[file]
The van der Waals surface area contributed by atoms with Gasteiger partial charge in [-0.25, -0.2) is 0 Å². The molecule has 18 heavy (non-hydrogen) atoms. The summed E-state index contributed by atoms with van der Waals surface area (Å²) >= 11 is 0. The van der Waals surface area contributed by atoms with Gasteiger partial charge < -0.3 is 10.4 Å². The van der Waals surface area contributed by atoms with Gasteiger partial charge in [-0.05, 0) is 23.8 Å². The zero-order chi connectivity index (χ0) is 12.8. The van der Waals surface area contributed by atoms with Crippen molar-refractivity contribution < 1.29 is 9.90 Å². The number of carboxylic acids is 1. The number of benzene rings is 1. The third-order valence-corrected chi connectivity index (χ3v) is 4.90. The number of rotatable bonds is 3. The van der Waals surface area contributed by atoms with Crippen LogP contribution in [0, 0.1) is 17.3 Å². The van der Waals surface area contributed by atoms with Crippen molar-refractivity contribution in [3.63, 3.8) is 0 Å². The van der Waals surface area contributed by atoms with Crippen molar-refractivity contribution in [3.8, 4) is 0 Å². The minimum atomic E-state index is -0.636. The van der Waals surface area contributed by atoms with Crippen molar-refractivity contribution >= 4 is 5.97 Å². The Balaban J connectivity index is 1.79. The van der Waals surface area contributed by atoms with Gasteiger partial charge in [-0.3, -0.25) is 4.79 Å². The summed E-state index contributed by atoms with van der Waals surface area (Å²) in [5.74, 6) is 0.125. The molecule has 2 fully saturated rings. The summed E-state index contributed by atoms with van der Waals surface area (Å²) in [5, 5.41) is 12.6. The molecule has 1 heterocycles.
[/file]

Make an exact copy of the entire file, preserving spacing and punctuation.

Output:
The van der Waals surface area contributed by atoms with Gasteiger partial charge in [-0.25, -0.2) is 0 Å². The molecule has 18 heavy (non-hydrogen) atoms. The summed E-state index contributed by atoms with van der Waals surface area (Å²) >= 11 is 0. The van der Waals surface area contributed by atoms with Gasteiger partial charge < -0.3 is 10.4 Å². The van der Waals surface area contributed by atoms with Gasteiger partial charge in [-0.05, 0) is 23.8 Å². The zero-order chi connectivity index (χ0) is 12.8. The van der Waals surface area contributed by atoms with Crippen molar-refractivity contribution < 1.29 is 9.90 Å². The number of carboxylic acids is 1. The number of benzene rings is 1. The third-order valence-corrected chi connectivity index (χ3v) is 4.90. The number of rotatable bonds is 3. The van der Waals surface area contributed by atoms with Crippen LogP contribution in [0, 0.1) is 17.3 Å². The van der Waals surface area contributed by atoms with Crippen molar-refractivity contribution in [3.63, 3.8) is 0 Å². The van der Waals surface area contributed by atoms with Crippen molar-refractivity contribution in [3.8, 4) is 0 Å². The minimum atomic E-state index is -0.636. The van der Waals surface area contributed by atoms with Crippen molar-refractivity contribution >= 4 is 5.97 Å². The Balaban J connectivity index is 1.79. The van der Waals surface area contributed by atoms with Gasteiger partial charge in [-0.3, -0.25) is 4.79 Å². The summed E-state index contributed by atoms with van der Waals surface area (Å²) in [5.74, 6) is 0.125. The molecule has 2 fully saturated rings. The summed E-state index contributed by atoms with van der Waals surface area (Å²) in [5, 5.41) is 12.6. The molecule has 1 heterocycles.